Sometime last spring, I was visiting the office of several subject-area coordinators when I overheard what I believe to have been a mentorship session between a coordinator and an educator. I could not see them; I could only hear them. The last bit of the conversation included the supervisor asking the teacher, “And how will you measure that success?” Data points were inferred. It took all my willpower to not peek around the corner and interject. Just prior to overhearing this conversation, I was speaking with a dear friend who is also a teacher. She’s amazing at what she does—all my dearest educator friends are. Her child has had some difficulty building relationships with peers, feeling included within the classroom and community, and being understood for his disability. Where would this child rank in the data? What if we shifted our focus from measuring data to assessing inclusivity? What if our intention focused more on fostering global citizenship and meeting the needs of each learner, rather than simply the essentials of the musician, the artist, the athlete, the scientist, the historian, or the writer? While focusing on the task at hand, let’s ensure that we are also focusing on the people in our direct care.
“While focusing on the task at hand, let’s ensure that we are also focusing on the people in our direct care.”
We crossed the finish line for one school year; however, the next start line will begin shortly. Will we be ready to lead, care for, and inspire students throughout the next school year? Will we feel motivated to develop ourselves, will we enjoy the time spent with our colleagues and students, and will we focus on the needs of the people in our immediate care? Take action to be ready!
About the author:
Dr. Lori Schwartz Reichl is a champion of mentorship and motivation in education. Dr. Reichl’s unique educational experiences have permitted her to expand her multifaceted career into a portfolio as a clinician, conductor, instructor, writer, and speaker. She is the author of more than 75 educational articles and has designed these mentoring pieces into a graduate course that she instructs at The University of the Arts (Philadelphia) and VanderCook College of Music (Chicago). Musically, Dr. Reichl has served as an adjudicator, clinician, and guest conductor for honor bands in a handful of states. Generally, for all areas and levels of education, Dr. Reichl has presented countless professional development sessions and keynote speeches for school systems and conferences in 16 states including for international events. She has spoken in dozens of collegiate classrooms nationwide and has been interviewed for 13 education podcasts. Dr. Reichl’s research is rooted in the student voice and the learner’s perception of effective strategies of Diversity/Equity/Inclusion/Access. Her most popular professional development sessions include building community, strengthening classroom management, and maintaining inclusive learning environments. Dr. Reichl’s mission is to encourage educators to reflect on our teaching practices while making key changes to refresh strategies that represent a shared vision to enrich the curriculum, classroom, and community.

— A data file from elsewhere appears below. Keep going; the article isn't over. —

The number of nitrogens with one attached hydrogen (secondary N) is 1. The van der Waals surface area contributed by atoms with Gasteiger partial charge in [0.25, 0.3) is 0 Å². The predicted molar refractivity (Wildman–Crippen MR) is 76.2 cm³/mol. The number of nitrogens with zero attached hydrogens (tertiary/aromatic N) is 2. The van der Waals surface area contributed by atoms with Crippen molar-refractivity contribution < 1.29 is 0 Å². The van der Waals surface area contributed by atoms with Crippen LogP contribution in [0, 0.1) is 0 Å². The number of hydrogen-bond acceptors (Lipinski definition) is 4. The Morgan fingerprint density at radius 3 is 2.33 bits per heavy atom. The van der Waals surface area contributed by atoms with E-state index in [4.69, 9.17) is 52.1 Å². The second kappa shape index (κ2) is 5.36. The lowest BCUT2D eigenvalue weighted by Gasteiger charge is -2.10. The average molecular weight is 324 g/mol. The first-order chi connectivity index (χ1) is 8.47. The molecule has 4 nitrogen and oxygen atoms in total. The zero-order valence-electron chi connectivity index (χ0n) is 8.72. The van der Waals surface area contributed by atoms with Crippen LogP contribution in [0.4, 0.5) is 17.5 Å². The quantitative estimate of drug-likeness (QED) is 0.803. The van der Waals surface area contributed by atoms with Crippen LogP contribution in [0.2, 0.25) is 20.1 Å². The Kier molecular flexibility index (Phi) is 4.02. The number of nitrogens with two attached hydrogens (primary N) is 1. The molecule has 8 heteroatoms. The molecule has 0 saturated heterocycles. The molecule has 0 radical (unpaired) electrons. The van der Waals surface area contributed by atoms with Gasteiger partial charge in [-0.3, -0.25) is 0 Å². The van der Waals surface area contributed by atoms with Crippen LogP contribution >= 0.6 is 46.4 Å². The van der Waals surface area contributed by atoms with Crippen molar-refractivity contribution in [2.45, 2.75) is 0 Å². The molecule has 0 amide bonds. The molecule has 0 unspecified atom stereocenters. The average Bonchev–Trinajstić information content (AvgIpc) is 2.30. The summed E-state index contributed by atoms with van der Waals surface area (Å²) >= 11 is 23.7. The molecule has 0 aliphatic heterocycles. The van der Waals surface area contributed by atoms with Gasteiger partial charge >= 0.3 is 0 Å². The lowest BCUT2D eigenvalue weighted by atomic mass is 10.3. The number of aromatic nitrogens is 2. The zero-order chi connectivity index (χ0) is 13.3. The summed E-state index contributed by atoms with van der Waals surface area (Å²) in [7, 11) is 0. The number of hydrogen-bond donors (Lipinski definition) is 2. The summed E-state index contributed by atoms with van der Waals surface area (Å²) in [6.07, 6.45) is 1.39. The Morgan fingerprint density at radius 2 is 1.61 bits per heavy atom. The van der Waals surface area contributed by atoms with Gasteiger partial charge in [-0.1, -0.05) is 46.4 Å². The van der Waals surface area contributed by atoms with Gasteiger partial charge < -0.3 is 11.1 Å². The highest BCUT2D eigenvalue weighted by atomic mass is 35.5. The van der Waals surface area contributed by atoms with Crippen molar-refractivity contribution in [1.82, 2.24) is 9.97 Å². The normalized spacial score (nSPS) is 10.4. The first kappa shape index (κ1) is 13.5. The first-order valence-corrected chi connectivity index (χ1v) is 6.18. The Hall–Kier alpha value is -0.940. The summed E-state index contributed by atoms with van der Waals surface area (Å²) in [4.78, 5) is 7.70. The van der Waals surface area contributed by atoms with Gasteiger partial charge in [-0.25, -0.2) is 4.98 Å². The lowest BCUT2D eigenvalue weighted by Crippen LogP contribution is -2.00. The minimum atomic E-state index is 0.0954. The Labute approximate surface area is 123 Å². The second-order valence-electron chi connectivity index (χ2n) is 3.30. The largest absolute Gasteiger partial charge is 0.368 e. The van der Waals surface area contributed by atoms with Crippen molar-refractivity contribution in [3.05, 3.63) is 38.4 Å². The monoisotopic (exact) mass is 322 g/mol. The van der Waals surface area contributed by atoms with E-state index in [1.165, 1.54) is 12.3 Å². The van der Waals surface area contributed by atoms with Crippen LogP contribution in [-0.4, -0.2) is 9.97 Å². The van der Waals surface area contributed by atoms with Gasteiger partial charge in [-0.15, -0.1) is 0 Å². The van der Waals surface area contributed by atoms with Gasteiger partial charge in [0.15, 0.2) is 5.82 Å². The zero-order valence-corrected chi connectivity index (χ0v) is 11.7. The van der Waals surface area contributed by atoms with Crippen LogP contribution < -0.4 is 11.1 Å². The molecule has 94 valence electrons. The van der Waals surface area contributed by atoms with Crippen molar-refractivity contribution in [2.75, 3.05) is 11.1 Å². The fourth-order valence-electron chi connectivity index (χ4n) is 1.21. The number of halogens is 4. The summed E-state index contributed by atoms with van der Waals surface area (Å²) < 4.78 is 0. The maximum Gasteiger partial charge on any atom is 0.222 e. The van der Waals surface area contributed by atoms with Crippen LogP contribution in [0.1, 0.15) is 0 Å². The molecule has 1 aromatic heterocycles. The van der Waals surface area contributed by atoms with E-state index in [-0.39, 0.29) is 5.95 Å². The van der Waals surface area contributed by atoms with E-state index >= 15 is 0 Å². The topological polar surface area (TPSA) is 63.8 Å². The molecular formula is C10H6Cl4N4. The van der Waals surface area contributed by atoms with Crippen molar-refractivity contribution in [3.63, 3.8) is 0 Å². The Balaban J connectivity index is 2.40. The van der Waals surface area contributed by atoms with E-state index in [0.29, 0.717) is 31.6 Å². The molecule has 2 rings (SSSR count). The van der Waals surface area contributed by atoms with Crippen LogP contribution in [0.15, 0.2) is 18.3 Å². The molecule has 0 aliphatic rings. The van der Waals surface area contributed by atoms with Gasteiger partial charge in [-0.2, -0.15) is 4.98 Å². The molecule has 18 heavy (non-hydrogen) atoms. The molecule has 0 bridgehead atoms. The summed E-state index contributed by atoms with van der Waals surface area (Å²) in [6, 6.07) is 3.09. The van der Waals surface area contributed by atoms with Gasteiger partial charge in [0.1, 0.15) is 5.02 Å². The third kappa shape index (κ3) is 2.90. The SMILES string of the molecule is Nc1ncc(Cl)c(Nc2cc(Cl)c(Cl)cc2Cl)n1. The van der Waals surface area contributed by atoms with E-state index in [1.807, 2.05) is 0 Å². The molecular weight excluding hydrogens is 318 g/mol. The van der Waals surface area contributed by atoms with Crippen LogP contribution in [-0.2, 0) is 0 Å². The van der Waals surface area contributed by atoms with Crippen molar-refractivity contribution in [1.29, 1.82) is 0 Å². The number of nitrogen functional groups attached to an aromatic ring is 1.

The National Association for Music Education (NAfME) provides a number of forums for the sharing of information and opinion, including blogs and postings on our website, articles and columns in our magazines and journals, and postings to our Amplify member portal. Unless specifically noted, the views expressed in these media do not necessarily represent the policy or views of the Association, its officers, or its employees.
July 5, 2022. © National Association for Music Education (NAfME.org)